It’s Christmastime at the Walden Farm and I am so excited. My sisters and brother and I have been as good as gold so Santa will come. Even the woodsboonies have been well behaved. I haven’t had to blame them for much in the month of December.
A couple of days ago Bud, Babs, Ruth, Lambie and I strapped on our snowshoes and headed out through the pasture to find this year’s tree. We tromped around and found the very best tree, a big tall Balsam fir with wide sweeping branches. No sissy tree for us! We chopped it down and brought it back to the house. That was no small feat; it took all five of us to haul it in. Then we had to cut off about four feet, two at the top and two at the bottom because a tree looks smaller out in a field than it does when it comes to putting it in a house – even one with high ceilings, which we didn’t have. Once we stood it up it filled half the room (it was about 12 feet around the bottom) and looked as if you went up attic, you would find the top.
We got the decorations Ma stored in the attic in an old small cardboard box and went to work placing everything carefully on the tree. Crystal sparkling rope and some pretty garland go around the tree first and then we add icicle ornaments made of silver paper that hang down on the branches and reflect the shiny red, silver and blue Christmas tree balls. On top the tree is a home made star, cut from cardboard and covered with tin foil. Last we add the tinsel carefully, one strand at a time to make the whole tree glisten.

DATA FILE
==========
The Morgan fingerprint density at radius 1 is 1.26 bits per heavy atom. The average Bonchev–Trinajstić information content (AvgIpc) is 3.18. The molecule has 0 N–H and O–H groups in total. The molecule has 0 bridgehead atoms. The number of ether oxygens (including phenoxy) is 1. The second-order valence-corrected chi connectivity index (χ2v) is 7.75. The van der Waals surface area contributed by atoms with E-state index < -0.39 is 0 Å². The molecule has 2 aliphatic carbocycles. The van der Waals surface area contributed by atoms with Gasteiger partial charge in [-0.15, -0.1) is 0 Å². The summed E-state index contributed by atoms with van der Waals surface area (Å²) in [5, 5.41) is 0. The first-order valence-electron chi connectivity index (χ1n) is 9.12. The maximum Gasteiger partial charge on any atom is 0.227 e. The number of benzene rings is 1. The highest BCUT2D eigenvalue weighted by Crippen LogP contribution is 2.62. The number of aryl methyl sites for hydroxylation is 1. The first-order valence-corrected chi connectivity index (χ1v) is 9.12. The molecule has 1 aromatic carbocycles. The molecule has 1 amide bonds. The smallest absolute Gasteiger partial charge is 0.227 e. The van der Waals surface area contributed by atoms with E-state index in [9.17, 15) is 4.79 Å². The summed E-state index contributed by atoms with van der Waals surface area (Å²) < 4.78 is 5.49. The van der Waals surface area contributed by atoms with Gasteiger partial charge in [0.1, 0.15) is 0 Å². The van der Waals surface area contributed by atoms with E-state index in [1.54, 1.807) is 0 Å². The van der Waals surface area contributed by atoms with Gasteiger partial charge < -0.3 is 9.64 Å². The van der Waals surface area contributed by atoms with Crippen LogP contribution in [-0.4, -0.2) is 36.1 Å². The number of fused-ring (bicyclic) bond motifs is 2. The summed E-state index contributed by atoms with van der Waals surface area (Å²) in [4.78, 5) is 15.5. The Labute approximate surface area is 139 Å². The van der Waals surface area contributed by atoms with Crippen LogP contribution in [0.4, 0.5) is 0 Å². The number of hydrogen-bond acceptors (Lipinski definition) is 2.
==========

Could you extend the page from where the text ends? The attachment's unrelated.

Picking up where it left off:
The tree will stay up into the New Year. The needles will dry and some of us kids plan to make small pillows filled with the nice smelly Balsam needles. This year I am going to make a pillow to give to my very first girlfriend. I figure that while my competition may come from rich families down where she lives in Massachusetts and the boys who like her might give her fancy store bought presents, my homemade gift that I fashion myself and make with my own two hands will stand out as unique and remind her of summer in Maine and me. (And who knows, maybe I’ll get my first kiss when I see her next.)
One thing we learn young here on the Walden Farm is to make something out of what other people would consider nothing. When you have little in dollars and cents you learn to be creative, look around and make do with what is right outside your door, free for the taking but requiring some thought, imagination and effort.
We are happy in a way that has nothing to do with wealth and much to do with family. Christmas is a time of the year filled with wonder, joy and appreciation for the things you cannot touch or hold in your hand. As my Grampa Ed Walden says, ‘Blessed be nahthing.” He is right. We don’t have much by the world’s standards but we are blessed with happiness, anticipation and love for each other this Christmas season.